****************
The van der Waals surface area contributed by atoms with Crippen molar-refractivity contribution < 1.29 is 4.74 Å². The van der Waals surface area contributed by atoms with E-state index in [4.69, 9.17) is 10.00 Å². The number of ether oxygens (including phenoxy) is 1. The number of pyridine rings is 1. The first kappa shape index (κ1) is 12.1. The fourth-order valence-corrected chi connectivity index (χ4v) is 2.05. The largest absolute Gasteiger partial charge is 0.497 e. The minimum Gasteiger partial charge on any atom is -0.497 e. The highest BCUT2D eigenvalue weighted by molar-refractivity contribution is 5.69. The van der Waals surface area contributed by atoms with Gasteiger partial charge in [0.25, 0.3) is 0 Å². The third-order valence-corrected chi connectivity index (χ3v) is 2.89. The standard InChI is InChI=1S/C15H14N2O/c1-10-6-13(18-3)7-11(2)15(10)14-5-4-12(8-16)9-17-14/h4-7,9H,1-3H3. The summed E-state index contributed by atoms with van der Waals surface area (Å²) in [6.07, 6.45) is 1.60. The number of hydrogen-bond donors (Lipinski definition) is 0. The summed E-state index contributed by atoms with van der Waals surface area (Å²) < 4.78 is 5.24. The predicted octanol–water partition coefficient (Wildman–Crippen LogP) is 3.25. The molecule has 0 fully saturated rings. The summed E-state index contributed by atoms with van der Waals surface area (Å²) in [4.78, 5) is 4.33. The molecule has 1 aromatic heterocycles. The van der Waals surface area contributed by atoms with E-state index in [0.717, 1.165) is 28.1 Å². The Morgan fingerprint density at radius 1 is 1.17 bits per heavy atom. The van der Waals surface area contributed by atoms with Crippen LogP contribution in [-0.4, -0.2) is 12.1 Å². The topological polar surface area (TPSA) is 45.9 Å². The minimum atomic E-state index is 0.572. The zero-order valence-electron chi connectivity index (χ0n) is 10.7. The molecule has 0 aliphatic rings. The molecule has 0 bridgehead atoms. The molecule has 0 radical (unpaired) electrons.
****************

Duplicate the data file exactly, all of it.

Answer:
The van der Waals surface area contributed by atoms with Crippen molar-refractivity contribution < 1.29 is 4.74 Å². The van der Waals surface area contributed by atoms with E-state index in [4.69, 9.17) is 10.00 Å². The number of ether oxygens (including phenoxy) is 1. The number of pyridine rings is 1. The first kappa shape index (κ1) is 12.1. The fourth-order valence-corrected chi connectivity index (χ4v) is 2.05. The largest absolute Gasteiger partial charge is 0.497 e. The minimum Gasteiger partial charge on any atom is -0.497 e. The highest BCUT2D eigenvalue weighted by molar-refractivity contribution is 5.69. The van der Waals surface area contributed by atoms with Gasteiger partial charge in [0.25, 0.3) is 0 Å². The third-order valence-corrected chi connectivity index (χ3v) is 2.89. The standard InChI is InChI=1S/C15H14N2O/c1-10-6-13(18-3)7-11(2)15(10)14-5-4-12(8-16)9-17-14/h4-7,9H,1-3H3. The summed E-state index contributed by atoms with van der Waals surface area (Å²) in [6.07, 6.45) is 1.60. The number of hydrogen-bond donors (Lipinski definition) is 0. The summed E-state index contributed by atoms with van der Waals surface area (Å²) < 4.78 is 5.24. The predicted octanol–water partition coefficient (Wildman–Crippen LogP) is 3.25. The molecule has 0 fully saturated rings. The summed E-state index contributed by atoms with van der Waals surface area (Å²) in [4.78, 5) is 4.33. The molecule has 1 aromatic heterocycles. The van der Waals surface area contributed by atoms with E-state index in [0.717, 1.165) is 28.1 Å². The Morgan fingerprint density at radius 1 is 1.17 bits per heavy atom. The van der Waals surface area contributed by atoms with Crippen LogP contribution in [-0.4, -0.2) is 12.1 Å². The topological polar surface area (TPSA) is 45.9 Å². The minimum atomic E-state index is 0.572. The zero-order valence-electron chi connectivity index (χ0n) is 10.7. The molecule has 0 aliphatic rings. The molecule has 0 bridgehead atoms. The molecule has 0 radical (unpaired) electrons.